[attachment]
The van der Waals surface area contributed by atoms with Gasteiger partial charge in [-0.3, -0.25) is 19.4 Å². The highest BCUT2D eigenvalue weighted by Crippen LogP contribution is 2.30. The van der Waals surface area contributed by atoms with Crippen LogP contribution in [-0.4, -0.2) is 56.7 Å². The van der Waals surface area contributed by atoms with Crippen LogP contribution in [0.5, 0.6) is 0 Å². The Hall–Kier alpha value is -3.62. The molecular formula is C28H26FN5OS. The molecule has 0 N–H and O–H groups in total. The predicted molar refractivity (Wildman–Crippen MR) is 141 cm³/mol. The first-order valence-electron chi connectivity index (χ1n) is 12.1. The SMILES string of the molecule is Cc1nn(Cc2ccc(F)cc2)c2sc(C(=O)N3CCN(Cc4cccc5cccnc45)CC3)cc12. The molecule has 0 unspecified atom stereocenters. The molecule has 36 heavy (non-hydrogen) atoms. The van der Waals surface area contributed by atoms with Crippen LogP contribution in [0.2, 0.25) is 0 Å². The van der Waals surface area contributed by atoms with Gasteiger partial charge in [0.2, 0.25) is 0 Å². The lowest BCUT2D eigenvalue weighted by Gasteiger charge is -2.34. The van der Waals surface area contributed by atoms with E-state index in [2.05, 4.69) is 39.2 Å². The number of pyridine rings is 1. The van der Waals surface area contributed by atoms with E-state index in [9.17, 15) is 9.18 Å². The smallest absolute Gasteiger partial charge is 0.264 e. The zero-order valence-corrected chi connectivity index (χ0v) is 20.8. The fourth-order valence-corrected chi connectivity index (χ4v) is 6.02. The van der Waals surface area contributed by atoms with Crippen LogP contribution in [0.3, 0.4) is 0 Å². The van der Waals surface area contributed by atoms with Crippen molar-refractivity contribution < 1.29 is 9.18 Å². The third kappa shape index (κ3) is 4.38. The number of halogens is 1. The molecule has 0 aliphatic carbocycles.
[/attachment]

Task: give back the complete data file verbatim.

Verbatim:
The van der Waals surface area contributed by atoms with Gasteiger partial charge in [-0.3, -0.25) is 19.4 Å². The highest BCUT2D eigenvalue weighted by Crippen LogP contribution is 2.30. The van der Waals surface area contributed by atoms with Crippen LogP contribution in [-0.4, -0.2) is 56.7 Å². The van der Waals surface area contributed by atoms with Crippen LogP contribution in [0.5, 0.6) is 0 Å². The Hall–Kier alpha value is -3.62. The molecular formula is C28H26FN5OS. The molecule has 0 N–H and O–H groups in total. The predicted molar refractivity (Wildman–Crippen MR) is 141 cm³/mol. The first-order valence-electron chi connectivity index (χ1n) is 12.1. The SMILES string of the molecule is Cc1nn(Cc2ccc(F)cc2)c2sc(C(=O)N3CCN(Cc4cccc5cccnc45)CC3)cc12. The molecule has 0 unspecified atom stereocenters. The molecule has 36 heavy (non-hydrogen) atoms. The van der Waals surface area contributed by atoms with Crippen LogP contribution in [0.2, 0.25) is 0 Å². The van der Waals surface area contributed by atoms with Gasteiger partial charge in [0.2, 0.25) is 0 Å². The lowest BCUT2D eigenvalue weighted by Gasteiger charge is -2.34. The van der Waals surface area contributed by atoms with E-state index in [2.05, 4.69) is 39.2 Å². The number of pyridine rings is 1. The van der Waals surface area contributed by atoms with E-state index in [9.17, 15) is 9.18 Å². The smallest absolute Gasteiger partial charge is 0.264 e. The zero-order valence-corrected chi connectivity index (χ0v) is 20.8. The fourth-order valence-corrected chi connectivity index (χ4v) is 6.02. The van der Waals surface area contributed by atoms with Crippen LogP contribution in [0.3, 0.4) is 0 Å². The van der Waals surface area contributed by atoms with Crippen molar-refractivity contribution < 1.29 is 9.18 Å². The third kappa shape index (κ3) is 4.38. The number of halogens is 1. The molecule has 0 aliphatic carbocycles.